Staff at Department of Food and Resource Economics – University of Copenhagen

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Food insecurity in Denmark: socio-demographic determinants and associations with eating- and health-related variables

Publication: Research - peer-reviewJournal article

Background:
Food insecurity and its consequences have not received much attention in the Nordic, social-democratic welfare states. This study reports the prevalence of low and very low food security in Denmark, identifies its socio-demographic determinants and examines its associations with eating-related and health-related outcomes.
Methods:
A cross-sectional survey with a mixed-mode response format (telephone interviewing or Internet). A disproportional stratified random sampling design was employed (N = 1877). Main measure was the 6-item gradient food security construct adapted from the US.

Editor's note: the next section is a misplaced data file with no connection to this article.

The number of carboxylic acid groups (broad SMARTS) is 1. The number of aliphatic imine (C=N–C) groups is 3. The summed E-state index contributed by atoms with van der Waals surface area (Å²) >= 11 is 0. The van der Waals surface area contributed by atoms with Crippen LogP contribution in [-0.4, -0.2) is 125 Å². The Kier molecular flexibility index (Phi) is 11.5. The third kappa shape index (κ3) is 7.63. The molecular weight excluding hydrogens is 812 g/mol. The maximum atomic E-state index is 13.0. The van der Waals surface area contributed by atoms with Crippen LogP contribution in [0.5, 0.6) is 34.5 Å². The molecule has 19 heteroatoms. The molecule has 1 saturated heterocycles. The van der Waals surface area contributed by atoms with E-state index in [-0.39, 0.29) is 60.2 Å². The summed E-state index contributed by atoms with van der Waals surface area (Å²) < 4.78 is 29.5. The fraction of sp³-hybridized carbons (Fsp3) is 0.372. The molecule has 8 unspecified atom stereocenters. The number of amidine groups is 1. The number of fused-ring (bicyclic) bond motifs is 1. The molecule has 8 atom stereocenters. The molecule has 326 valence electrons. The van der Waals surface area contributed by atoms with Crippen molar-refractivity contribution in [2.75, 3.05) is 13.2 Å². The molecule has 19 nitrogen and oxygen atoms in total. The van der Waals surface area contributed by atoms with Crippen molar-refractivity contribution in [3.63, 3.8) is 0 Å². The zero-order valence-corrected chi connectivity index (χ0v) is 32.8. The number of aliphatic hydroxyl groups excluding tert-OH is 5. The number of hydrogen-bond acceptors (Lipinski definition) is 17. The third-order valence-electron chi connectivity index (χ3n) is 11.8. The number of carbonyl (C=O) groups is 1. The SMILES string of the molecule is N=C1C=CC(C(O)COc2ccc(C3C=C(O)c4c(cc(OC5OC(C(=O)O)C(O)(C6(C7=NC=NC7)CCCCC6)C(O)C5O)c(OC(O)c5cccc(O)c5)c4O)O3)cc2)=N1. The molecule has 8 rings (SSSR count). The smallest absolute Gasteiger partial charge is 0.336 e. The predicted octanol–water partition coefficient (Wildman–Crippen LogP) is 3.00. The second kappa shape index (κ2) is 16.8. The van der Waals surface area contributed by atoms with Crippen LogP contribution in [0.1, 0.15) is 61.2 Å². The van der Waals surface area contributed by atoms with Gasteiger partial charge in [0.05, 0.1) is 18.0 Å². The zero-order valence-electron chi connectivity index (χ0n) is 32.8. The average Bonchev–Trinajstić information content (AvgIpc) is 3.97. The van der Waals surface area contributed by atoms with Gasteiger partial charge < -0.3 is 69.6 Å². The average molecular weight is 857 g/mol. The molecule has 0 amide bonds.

Results:
Prevalence of low and very low food security was 6.0% (95% CI:5.4–8.5%) and 2.4% (95% CI:1.3–3.3%), respectively. Prevalence was highest in households with disposable income below OECD’s poverty threshold, households receiving benefits or disability pensions, and single-parent households. After socio-demographic adjustment, adults from low/very low food secure households had a higher probability of eating an unhealthy diet (women: adj.RR 2.82 P < 0.001; men: adj.RR 2.15 P < 0.01). Adults from low/very low food secure households had lower life satisfaction (women: adj.RR 0.49, P < 0.05; men: adj.RR 0.09 P < 0.001) and higher risk of psychological distress (women: adj.RR 2.42 P < 0.05; men: adj.RR 8.95 P < 0.001). Obesity was more prevalent in low/very low food secure women (RR 2.44 P < 0.05), but not after socio-demographic adjustment.
Conclusion:
Food insecurity in Denmark is associated with adverse factors such as unhealthy diet, obesity, life satisfaction, and psychological distress. It is important to widen food insecurity research to non-liberal welfare states since low/very low food security is negatively associated with unhealthy eating and other health indicators, even in a social-democratic welfare state.
Original languageEnglish
JournalEuropean Journal of Public Health
Number of pages6
ISSN1101-1262
DOIs
StateE-pub ahead of print - 3 Sep 2017

ID: 182887495